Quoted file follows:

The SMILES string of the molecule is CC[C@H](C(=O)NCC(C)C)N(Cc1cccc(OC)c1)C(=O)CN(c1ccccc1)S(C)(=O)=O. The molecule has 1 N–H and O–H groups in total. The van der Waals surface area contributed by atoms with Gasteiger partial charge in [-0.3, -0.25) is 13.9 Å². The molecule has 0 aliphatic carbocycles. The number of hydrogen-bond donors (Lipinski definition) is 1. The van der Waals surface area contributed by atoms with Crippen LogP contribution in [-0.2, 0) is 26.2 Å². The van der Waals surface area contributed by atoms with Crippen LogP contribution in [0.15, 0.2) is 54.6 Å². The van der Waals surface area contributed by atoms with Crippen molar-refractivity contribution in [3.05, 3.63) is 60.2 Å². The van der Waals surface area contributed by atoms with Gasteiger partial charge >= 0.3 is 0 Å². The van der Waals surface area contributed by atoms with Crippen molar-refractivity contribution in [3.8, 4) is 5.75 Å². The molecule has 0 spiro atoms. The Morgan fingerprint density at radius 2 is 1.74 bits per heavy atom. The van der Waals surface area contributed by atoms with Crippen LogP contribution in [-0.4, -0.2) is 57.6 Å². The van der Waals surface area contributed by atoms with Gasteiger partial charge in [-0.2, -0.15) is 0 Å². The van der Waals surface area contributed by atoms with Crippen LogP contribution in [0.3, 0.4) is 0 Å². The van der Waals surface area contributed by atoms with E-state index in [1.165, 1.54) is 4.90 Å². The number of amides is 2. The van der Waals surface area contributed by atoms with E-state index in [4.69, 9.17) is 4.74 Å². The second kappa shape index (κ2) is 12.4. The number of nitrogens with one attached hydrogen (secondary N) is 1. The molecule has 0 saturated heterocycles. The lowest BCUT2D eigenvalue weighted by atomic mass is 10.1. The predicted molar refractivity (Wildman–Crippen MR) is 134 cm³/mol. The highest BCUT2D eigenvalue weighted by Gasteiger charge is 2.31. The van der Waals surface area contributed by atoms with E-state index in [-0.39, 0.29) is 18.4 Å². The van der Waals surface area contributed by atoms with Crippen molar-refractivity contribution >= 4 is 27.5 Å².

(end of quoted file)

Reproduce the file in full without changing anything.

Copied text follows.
The SMILES string of the molecule is CC[C@H](C(=O)NCC(C)C)N(Cc1cccc(OC)c1)C(=O)CN(c1ccccc1)S(C)(=O)=O. The molecule has 1 N–H and O–H groups in total. The van der Waals surface area contributed by atoms with Gasteiger partial charge in [-0.3, -0.25) is 13.9 Å². The molecule has 0 aliphatic carbocycles. The number of hydrogen-bond donors (Lipinski definition) is 1. The van der Waals surface area contributed by atoms with Crippen LogP contribution in [-0.2, 0) is 26.2 Å². The van der Waals surface area contributed by atoms with Crippen LogP contribution in [0.15, 0.2) is 54.6 Å². The van der Waals surface area contributed by atoms with Crippen molar-refractivity contribution in [3.05, 3.63) is 60.2 Å². The van der Waals surface area contributed by atoms with Gasteiger partial charge >= 0.3 is 0 Å². The van der Waals surface area contributed by atoms with Crippen molar-refractivity contribution in [3.8, 4) is 5.75 Å². The molecule has 0 spiro atoms. The Morgan fingerprint density at radius 2 is 1.74 bits per heavy atom. The van der Waals surface area contributed by atoms with Crippen LogP contribution in [-0.4, -0.2) is 57.6 Å². The van der Waals surface area contributed by atoms with Gasteiger partial charge in [-0.2, -0.15) is 0 Å². The van der Waals surface area contributed by atoms with Crippen LogP contribution in [0.3, 0.4) is 0 Å². The van der Waals surface area contributed by atoms with E-state index in [1.165, 1.54) is 4.90 Å². The number of amides is 2. The van der Waals surface area contributed by atoms with E-state index in [4.69, 9.17) is 4.74 Å². The second kappa shape index (κ2) is 12.4. The number of nitrogens with one attached hydrogen (secondary N) is 1. The molecule has 0 saturated heterocycles. The lowest BCUT2D eigenvalue weighted by atomic mass is 10.1. The predicted molar refractivity (Wildman–Crippen MR) is 134 cm³/mol. The highest BCUT2D eigenvalue weighted by Gasteiger charge is 2.31. The van der Waals surface area contributed by atoms with E-state index in [-0.39, 0.29) is 18.4 Å². The van der Waals surface area contributed by atoms with Crippen molar-refractivity contribution >= 4 is 27.5 Å².